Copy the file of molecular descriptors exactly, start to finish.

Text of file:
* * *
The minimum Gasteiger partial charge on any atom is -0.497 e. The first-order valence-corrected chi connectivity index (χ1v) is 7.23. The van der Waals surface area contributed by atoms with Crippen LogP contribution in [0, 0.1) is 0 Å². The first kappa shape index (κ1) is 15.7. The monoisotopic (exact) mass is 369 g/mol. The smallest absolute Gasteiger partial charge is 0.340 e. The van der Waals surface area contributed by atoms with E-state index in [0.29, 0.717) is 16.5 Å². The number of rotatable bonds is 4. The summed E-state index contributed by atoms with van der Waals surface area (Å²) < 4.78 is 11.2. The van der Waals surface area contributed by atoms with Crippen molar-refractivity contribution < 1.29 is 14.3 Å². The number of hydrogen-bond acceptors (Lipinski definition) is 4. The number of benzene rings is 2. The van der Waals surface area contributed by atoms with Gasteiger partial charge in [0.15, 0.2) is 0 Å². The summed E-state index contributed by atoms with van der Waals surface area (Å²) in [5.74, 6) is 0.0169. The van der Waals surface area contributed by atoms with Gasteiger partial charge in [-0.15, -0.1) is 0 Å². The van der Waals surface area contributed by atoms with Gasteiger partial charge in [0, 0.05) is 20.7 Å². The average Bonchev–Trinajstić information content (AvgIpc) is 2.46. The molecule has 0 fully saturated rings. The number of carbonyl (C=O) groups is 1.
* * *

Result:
The minimum Gasteiger partial charge on any atom is -0.497 e. The first-order valence-corrected chi connectivity index (χ1v) is 7.23. The van der Waals surface area contributed by atoms with Crippen LogP contribution in [0, 0.1) is 0 Å². The first kappa shape index (κ1) is 15.7. The monoisotopic (exact) mass is 369 g/mol. The smallest absolute Gasteiger partial charge is 0.340 e. The van der Waals surface area contributed by atoms with E-state index in [0.29, 0.717) is 16.5 Å². The number of rotatable bonds is 4. The summed E-state index contributed by atoms with van der Waals surface area (Å²) < 4.78 is 11.2. The van der Waals surface area contributed by atoms with Crippen molar-refractivity contribution < 1.29 is 14.3 Å². The number of hydrogen-bond acceptors (Lipinski definition) is 4. The number of benzene rings is 2. The van der Waals surface area contributed by atoms with Gasteiger partial charge in [0.15, 0.2) is 0 Å². The summed E-state index contributed by atoms with van der Waals surface area (Å²) in [5.74, 6) is 0.0169. The van der Waals surface area contributed by atoms with Gasteiger partial charge in [-0.15, -0.1) is 0 Å². The van der Waals surface area contributed by atoms with Gasteiger partial charge in [0, 0.05) is 20.7 Å². The average Bonchev–Trinajstić information content (AvgIpc) is 2.46. The molecule has 0 fully saturated rings. The number of carbonyl (C=O) groups is 1.